Author’s note: These methods are probably not news to folks who are fortunate enough to have been taught the techniques of proper game meat preparation, but I thought it would be a nice contribution for folks to consider as they head out on the upcoming deer and elk hunts this fall.
There’s an old joke told at game-checking stations every year about how to make deer meat taste like beef. It goes something like this: If you kill a prime grain-fed steer, gut it and drag it back to camp behind a four-wheeler, leave it laying out in the dirt and sun for a couple days for your buddies to admire, and then take it down to the butcher shop for processing, when you get it back, it will taste a lot like deer meat!
It’s hard to imagine that anyone would do that to a beef steer, yet that’s the treatment many big game hunters use on the animals they harvest every year.
A few years back a friend of mine from college invited me to hunt deer on the Boulder Mountain in south-central Utah. We enjoyed hunting together in college, and I’d always wanted to hunt the area, so I readily agreed. Our base camp consisted of his family’s cabin near Torrey, which provided several amenities not found in the typical deer camp.
On that four-day hunt, I didn’t harvest a buck, but I saw a lot of beautiful country and learned some valuable lessons from my friend. The best thing I learned on that trip happened the first night at supper time. We’d had a long day on the mountain, and I wasn’t really looking forward to another ham sandwich (my typical meal at deer camp).
My friend, Ron, announced that I could put my sandwich stuff away, because we were having steak and potatoes for supper. Sounded good to me, but I grew skeptical as I remembered how many times other hunting buddies had cleaned out their freezers and brought last year’s leftovers to offer as camp meat.
Ron produced a pair of nice-looking, 2-inch-thick steaks that he plopped on the grill. As he cooked them, we discussed our strategy for the next day’s hunt and I studied his method with the steaks, because I’m always interested in finding new ways to cook meat, especially if it involves a barbeque grill.
When he served them up, the steaks looked pretty typical: browned on the outside, with a pink strip in the center, just how I like ‘em. I wasn’t prepared for how it would taste. I couldn’t believe it. I finally had to ask, “What are we eating?”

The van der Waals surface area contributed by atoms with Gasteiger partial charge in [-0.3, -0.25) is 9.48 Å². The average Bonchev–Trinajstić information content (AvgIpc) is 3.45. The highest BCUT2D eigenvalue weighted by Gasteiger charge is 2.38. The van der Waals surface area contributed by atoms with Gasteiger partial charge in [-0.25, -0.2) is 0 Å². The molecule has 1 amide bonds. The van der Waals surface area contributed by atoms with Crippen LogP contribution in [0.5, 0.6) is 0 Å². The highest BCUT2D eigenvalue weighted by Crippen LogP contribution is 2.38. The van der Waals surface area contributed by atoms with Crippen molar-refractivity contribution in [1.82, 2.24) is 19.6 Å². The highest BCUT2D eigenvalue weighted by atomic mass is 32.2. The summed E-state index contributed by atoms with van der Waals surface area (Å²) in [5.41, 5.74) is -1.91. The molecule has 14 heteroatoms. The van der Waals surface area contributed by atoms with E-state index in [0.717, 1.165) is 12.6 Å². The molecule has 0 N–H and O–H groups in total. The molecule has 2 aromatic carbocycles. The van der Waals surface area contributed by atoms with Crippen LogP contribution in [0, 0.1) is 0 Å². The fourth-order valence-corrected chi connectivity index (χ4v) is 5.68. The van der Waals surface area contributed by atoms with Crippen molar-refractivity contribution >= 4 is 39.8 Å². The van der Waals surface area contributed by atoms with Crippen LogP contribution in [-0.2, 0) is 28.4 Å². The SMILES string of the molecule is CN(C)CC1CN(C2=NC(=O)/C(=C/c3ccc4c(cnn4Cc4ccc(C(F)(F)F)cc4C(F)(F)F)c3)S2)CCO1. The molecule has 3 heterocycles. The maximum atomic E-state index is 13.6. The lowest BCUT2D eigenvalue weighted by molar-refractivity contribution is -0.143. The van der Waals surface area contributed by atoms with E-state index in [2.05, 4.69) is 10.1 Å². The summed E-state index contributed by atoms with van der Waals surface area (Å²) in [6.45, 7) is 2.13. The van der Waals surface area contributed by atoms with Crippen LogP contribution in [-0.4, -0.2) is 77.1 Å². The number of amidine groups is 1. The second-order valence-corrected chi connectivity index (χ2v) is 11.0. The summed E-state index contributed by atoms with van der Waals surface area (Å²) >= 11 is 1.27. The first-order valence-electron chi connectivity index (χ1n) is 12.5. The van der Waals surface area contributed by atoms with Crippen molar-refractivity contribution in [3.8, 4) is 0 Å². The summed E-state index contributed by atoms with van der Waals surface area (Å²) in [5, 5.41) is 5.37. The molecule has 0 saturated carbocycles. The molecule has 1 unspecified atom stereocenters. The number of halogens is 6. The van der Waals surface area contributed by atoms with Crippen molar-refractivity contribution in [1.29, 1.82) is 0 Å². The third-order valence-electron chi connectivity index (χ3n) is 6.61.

“Deer meat,” Ron replied.
“That’s deer meat?” I asked, as if I hadn’t heard him correctly? “What’d you do to it?”
I’d never tasted deer meat like that. I figured he must have shot a yearling buck for camp meat to have venison like that.
“Nothing special,” he replied. “Same thing I do with all my game meat.”
Most of my venison recipes involve a cast iron skillet, onions and a can of Campell’s soup. I’ve been eating deer, elk and antelope for over 30 years, and I’ve grown to expect venison to have a certain taste and texture, but I’d never tasted any venison like this. I had to find out how to do this myself!
“So what type of deer was this? A doe? A young buck?” I kept up with the questioning.
“Nope,” Ron replied. “Thirty-inch buck from Colorado.”
The next night, Ron produced another fine meal with steak as the main course, only this time, the protein came from a five-point bull elk. I’d never eaten so well at deer camp! I knew I had to figure this out before we went home. So I continued with the questions, and Ron supplied the answers.
After the kill, most big game hunters know that the first thing you should do is to get the animal cooled out as quickly as possible, and protect it from flies. This much I already knew. As it turned out, when caring for game meat, we prepare our game quite similarly. The main thing Ron was doing differently than me, when it came to taking care of his game meat, was that he ages the meat for several days before he butchers it. Most butcher shops don’t have the luxury of extra space to age meat, so animals are processed as soon as possible. Ron’s advice is to get the animal gutted, skinned, quartered, and on ice (or refrigerated) the same day you kill it, especially if you’re hunting during the early hunts like archery and muzzleloader.
It’s best if you can rinse all the blood, hair, and any foreign material off the meat, and then put the quarters (or boned-out meat) into plastic bags before you put it on ice, so it’s not soaking in water as the ice melts. Rinsing the meat with clean, cool water also helps cool it down rapidly. Ice melts, so drain the cooler daily, and replace the ice as needed.
I prefer to use a premium five-day cooler and store the cooler in the shade when aging meat, to help the ice last longer. I like to age the meat a minimum of five to seven days before I butcher or cook it. Once you’ve aged the meat, cook it as part of your favorite recipe, try something new or freeze it until you’re ready to use it.
I’ve been using Ron’s method for 10 years now on everything from yearling buck mule deer to a mature 5×5 we took on the 2014 muzzleloader hunt. I even used it on an old Box Elder county buck pronghorn that was so old he’d worn his teeth down to the gum line. Those steaks were so tender you could cut them with a fork.
I’ve shared the meat with several friends and relatives, usually in the form of steaks on the grill. Most everyone asks the same question when they try it: “That’s deer meat?!”